Acromioclavicular Joint Separation (Shoulder Separation)
Acromioclavicular joint (AC joint) dislocation or shoulder separation is one of the most common injuries of the upper arm. It involves separation of the AC joint and injury to the ligaments that support the joint. The AC joint forms where the clavicle (collarbone) meets the shoulder blade (acromion).
It commonly occurs in athletic young patients and results from a fall directly onto the point of the shoulder. A mild shoulder separation is said to have occurred when there is AC ligament sprain that does not displace the collarbone. In more serious injury, the AC ligament tears and the coracoclavicular (CC) ligament sprains or tears slightly causing misalignment in the collarbone. In the most severe shoulder separation injury, both the AC and CC ligaments get torn and the AC joint is completely out of its position.
Symptoms of a separated shoulder may include shoulder pain, bruising or swelling, and limited shoulder movement.
The diagnosis of shoulder separation is made through a medical history, a physical exam, and an X-ray.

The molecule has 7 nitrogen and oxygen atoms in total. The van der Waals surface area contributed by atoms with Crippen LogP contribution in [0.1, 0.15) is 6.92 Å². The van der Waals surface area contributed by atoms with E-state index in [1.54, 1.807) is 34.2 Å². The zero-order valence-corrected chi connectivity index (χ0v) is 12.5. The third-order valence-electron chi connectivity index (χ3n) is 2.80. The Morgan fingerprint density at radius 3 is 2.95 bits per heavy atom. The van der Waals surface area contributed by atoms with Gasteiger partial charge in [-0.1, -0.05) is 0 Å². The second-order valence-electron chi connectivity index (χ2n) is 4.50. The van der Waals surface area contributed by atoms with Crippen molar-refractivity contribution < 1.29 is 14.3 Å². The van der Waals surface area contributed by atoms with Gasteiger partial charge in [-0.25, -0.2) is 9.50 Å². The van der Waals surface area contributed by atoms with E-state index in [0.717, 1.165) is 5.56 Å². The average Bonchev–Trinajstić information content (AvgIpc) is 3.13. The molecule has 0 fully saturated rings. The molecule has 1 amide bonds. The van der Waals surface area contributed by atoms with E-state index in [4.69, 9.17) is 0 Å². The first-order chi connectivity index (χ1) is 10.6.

Conservative treatment options
Conservative treatment options include rest, cold packs, medications, and physical therapy.
Surgery may be an option if pain persists or if you have a severe separation.
Of late, research has been focused on improving surgical techniques used to reconstruct the severely separated AC joint. The novel reconstruction technique that has been designed to reconstruct the AC joint in an anatomic manner is known as anatomic reconstruction. Anatomic reconstruction of the AC joint ensures static and safe fixation and stable joint functions. Nevertheless, a functional reconstruction is attempted through reconstruction of the ligaments. This technique is done through an arthroscopically assisted procedure. A small open incision will be made to place the graft.
This surgery involves replacement of the torn CC ligaments by utilizing allograft tissue. The graft tissue is placed at the precise location where the ligaments have torn and fixed using bio-compatible screws. The new ligaments gradually heal and help restore the normal anatomy of the shoulder.
Postoperative rehabilitation includes use of shoulder sling for 6 weeks followed by which physical therapy exercises should be done for 3 months. This helps restore movements and improve strength. You may return to sports only after 5-6 months after surgery.
Other Shoulder List
- Normal Anatomy of the Shoulder Joint
- Biceps Tendon Rupture
- Calcific Tendonitis
- Rotator Cuff Tear
- Frozen Shoulder
- Shoulder Impingement
- Labral tear
- Pectoralis Muscle Tear
- Shoulder Dislocation
- Acromioclavicular Joint (AC joint) Dislocation
- Clavicle Fracture
- Proximal Humerus Fracture
- SLAP Repair
- Shoulder Arthroscopy
- Arthroscopic Rotator Cuff Repair
- Shoulder Joint Replacement
- Reverse Shoulder Replacement